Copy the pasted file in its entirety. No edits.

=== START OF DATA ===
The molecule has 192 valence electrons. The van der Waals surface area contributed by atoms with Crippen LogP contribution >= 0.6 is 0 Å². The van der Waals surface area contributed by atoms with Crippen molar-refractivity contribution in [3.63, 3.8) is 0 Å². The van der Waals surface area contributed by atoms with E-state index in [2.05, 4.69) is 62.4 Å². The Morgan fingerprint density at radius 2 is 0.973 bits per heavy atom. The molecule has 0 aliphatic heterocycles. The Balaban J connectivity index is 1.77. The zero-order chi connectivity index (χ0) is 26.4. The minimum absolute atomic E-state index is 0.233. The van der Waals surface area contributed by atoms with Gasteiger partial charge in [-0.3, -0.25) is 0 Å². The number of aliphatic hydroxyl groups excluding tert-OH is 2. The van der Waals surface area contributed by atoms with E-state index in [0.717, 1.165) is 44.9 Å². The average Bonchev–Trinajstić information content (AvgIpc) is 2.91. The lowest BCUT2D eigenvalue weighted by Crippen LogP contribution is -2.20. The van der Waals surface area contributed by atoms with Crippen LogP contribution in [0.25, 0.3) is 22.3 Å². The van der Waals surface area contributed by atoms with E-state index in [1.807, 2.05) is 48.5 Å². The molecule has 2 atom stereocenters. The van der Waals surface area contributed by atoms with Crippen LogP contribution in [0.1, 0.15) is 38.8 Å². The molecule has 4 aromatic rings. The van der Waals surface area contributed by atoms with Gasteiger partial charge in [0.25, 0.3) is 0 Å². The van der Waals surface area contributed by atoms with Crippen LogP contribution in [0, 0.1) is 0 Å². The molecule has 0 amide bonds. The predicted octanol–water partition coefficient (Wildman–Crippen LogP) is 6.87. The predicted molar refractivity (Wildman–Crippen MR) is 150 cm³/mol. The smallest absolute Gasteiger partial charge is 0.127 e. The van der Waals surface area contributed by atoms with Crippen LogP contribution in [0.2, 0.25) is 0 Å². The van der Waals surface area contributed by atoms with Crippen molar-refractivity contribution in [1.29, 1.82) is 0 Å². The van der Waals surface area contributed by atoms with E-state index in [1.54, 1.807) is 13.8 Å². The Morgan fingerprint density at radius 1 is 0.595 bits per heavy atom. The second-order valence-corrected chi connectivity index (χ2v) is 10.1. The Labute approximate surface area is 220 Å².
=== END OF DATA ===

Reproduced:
The molecule has 192 valence electrons. The van der Waals surface area contributed by atoms with Crippen LogP contribution >= 0.6 is 0 Å². The van der Waals surface area contributed by atoms with Crippen molar-refractivity contribution in [3.63, 3.8) is 0 Å². The van der Waals surface area contributed by atoms with E-state index in [2.05, 4.69) is 62.4 Å². The Morgan fingerprint density at radius 2 is 0.973 bits per heavy atom. The molecule has 0 aliphatic heterocycles. The Balaban J connectivity index is 1.77. The zero-order chi connectivity index (χ0) is 26.4. The minimum absolute atomic E-state index is 0.233. The van der Waals surface area contributed by atoms with Gasteiger partial charge in [-0.3, -0.25) is 0 Å². The number of aliphatic hydroxyl groups excluding tert-OH is 2. The van der Waals surface area contributed by atoms with E-state index in [0.717, 1.165) is 44.9 Å². The average Bonchev–Trinajstić information content (AvgIpc) is 2.91. The lowest BCUT2D eigenvalue weighted by Crippen LogP contribution is -2.20. The van der Waals surface area contributed by atoms with Crippen LogP contribution in [0.25, 0.3) is 22.3 Å². The van der Waals surface area contributed by atoms with E-state index in [1.807, 2.05) is 48.5 Å². The molecule has 2 atom stereocenters. The van der Waals surface area contributed by atoms with Crippen LogP contribution in [0.1, 0.15) is 38.8 Å². The molecule has 4 aromatic rings. The van der Waals surface area contributed by atoms with Gasteiger partial charge in [0.25, 0.3) is 0 Å². The van der Waals surface area contributed by atoms with Crippen LogP contribution in [0, 0.1) is 0 Å². The molecule has 0 amide bonds. The predicted octanol–water partition coefficient (Wildman–Crippen LogP) is 6.87. The predicted molar refractivity (Wildman–Crippen MR) is 150 cm³/mol. The smallest absolute Gasteiger partial charge is 0.127 e. The van der Waals surface area contributed by atoms with Crippen LogP contribution in [0.2, 0.25) is 0 Å². The van der Waals surface area contributed by atoms with Crippen molar-refractivity contribution in [1.29, 1.82) is 0 Å². The van der Waals surface area contributed by atoms with E-state index in [1.54, 1.807) is 13.8 Å². The Morgan fingerprint density at radius 1 is 0.595 bits per heavy atom. The second-order valence-corrected chi connectivity index (χ2v) is 10.1. The Labute approximate surface area is 220 Å².